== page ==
The, The Ancient Olympics, By Nigel Spivey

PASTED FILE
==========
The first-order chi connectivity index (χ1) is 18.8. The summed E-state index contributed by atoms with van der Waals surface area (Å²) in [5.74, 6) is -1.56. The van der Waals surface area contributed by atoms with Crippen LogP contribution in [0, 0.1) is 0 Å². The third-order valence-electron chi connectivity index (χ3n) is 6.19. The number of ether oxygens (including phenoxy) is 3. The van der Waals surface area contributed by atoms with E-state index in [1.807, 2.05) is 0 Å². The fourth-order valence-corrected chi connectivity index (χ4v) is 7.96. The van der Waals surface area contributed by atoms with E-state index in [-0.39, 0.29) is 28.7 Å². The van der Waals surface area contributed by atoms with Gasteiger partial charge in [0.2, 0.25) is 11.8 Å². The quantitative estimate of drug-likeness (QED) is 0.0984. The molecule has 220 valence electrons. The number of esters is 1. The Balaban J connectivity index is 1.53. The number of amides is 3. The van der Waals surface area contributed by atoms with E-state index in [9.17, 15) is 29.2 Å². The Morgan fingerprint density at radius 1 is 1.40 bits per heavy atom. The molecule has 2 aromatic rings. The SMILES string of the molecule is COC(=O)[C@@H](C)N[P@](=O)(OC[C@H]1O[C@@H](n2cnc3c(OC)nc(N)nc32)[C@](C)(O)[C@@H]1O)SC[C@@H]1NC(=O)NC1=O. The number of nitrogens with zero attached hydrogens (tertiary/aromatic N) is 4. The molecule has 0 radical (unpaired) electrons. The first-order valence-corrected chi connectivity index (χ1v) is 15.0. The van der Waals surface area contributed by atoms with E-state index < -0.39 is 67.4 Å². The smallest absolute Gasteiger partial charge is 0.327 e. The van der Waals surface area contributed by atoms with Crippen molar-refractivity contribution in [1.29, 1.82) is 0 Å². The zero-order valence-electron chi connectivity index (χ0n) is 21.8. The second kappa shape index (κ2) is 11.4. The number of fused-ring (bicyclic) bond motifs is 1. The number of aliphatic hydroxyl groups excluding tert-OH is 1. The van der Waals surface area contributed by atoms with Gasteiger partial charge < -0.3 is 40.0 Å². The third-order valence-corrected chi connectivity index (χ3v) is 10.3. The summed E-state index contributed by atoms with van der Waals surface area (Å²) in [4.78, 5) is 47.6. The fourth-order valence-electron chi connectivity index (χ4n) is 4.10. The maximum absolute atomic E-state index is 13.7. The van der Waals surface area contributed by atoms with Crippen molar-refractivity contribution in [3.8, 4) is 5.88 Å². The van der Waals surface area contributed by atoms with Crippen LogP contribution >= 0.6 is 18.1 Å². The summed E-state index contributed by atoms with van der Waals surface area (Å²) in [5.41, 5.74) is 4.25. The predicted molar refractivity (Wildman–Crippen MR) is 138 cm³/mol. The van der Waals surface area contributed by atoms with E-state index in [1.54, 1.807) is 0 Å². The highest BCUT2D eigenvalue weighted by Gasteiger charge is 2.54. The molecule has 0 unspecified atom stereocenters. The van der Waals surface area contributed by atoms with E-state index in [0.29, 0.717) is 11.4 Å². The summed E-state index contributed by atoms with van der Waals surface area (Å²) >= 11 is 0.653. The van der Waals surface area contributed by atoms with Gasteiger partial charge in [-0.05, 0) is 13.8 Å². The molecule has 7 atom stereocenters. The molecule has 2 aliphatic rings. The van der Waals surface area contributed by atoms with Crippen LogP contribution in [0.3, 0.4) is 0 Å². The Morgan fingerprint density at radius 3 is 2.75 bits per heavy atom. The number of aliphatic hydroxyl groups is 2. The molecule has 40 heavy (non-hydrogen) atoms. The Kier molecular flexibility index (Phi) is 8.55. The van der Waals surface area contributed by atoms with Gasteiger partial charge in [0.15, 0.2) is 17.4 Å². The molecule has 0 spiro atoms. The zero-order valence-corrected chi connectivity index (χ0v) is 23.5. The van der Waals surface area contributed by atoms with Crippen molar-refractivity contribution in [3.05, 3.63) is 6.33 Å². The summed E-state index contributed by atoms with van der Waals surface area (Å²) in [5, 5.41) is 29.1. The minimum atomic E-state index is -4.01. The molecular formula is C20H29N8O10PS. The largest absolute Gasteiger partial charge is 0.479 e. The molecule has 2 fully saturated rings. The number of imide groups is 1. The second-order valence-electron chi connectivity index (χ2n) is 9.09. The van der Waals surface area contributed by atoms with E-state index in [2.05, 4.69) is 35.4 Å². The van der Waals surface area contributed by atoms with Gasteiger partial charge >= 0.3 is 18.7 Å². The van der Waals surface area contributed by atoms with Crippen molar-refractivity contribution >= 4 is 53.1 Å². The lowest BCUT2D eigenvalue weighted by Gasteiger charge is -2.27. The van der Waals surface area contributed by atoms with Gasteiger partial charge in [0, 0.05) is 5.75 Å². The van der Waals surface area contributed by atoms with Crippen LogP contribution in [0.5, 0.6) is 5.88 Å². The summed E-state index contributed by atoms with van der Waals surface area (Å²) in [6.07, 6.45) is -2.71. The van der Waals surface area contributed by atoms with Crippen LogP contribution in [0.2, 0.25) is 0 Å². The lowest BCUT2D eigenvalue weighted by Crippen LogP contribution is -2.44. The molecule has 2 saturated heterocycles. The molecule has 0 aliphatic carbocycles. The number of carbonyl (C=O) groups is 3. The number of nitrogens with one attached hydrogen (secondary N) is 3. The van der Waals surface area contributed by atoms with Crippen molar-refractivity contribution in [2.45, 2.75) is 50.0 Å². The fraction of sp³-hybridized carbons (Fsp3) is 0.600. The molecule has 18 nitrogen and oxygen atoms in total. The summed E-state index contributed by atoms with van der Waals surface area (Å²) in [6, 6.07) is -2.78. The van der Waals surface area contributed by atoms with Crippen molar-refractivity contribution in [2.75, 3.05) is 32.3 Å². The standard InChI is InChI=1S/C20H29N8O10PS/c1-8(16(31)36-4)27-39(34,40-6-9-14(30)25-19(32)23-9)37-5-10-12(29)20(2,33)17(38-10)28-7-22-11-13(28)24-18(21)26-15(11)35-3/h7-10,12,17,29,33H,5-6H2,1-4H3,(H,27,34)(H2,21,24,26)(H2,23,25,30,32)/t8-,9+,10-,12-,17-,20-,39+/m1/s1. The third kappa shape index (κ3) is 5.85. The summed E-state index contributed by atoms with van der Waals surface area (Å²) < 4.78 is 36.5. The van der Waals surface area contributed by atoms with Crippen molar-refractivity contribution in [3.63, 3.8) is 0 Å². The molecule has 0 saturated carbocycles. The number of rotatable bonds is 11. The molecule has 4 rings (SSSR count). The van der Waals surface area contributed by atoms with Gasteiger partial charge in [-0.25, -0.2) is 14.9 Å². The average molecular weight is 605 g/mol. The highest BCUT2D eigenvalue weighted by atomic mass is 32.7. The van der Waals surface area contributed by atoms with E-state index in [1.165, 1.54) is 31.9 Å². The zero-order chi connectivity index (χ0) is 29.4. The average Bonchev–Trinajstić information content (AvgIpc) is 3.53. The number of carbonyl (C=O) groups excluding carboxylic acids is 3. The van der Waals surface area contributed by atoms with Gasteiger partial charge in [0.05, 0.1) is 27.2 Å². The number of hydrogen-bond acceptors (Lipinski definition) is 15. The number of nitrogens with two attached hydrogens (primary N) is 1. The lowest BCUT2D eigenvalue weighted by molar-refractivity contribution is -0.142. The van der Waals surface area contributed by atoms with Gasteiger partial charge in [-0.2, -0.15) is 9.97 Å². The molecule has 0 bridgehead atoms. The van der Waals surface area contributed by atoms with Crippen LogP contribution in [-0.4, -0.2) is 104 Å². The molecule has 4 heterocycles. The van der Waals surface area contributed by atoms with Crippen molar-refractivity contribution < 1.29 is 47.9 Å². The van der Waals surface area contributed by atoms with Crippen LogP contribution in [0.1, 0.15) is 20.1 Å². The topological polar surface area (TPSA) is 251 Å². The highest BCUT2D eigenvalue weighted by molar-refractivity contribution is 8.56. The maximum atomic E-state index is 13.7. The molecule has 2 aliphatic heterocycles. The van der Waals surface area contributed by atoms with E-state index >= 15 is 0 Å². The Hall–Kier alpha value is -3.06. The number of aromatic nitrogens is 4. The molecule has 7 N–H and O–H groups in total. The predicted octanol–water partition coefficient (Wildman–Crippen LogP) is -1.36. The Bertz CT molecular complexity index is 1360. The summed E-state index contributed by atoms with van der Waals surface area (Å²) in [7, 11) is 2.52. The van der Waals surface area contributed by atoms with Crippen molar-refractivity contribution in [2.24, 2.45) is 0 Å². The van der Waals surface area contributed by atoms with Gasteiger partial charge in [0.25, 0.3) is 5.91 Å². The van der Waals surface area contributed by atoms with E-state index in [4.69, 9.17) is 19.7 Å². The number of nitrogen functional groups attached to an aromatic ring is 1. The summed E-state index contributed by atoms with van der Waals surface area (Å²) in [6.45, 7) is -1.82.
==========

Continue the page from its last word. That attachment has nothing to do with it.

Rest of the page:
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In the monograph, The Ancient Olympics, Nigel Spivey examines how culture encourages and shapes the Olympic Games, as well as become a safe haven for ancient Greece during times of conflict. This multifaceted monograph demonstrates that the societal behavior of the Athenians shifted within prescribed roles regarding the use of violence, the imagery of true beauty, and the love for Greece’s youth during the games. In addition to shedding light on society’s enlightening interpretation of what occurs within the gymnasia, the Olympic Games redirect a whole new meaning to conflicts that arise on and off the Olympic stage. Although the concept of a multifaceted culture revolving around incessant conflict is not new to the study of ancient Greece, it is Spivey’s unique analysis of the impact of the Olympic Games that make his argument so compelling to his readers. Specifically, Spivey argues that the behaviors captured during the Olympic games in ancient Greece and Rome are synonymous with the shifts in cultural norms observed , as well as society’s reactions to incessant conflict surrounding ancient Greece, within and outside of the Olympic gymnasia. In order to conceptualize the very shift in cultural norms that took place during the Olympic Games within ancient history, Nigel Spivey claims in his monograph that the societal interpretation of the Games correlates to culturally prescribed roles regarding strife as a guiding principle of existence, the imagery of true masculinity,
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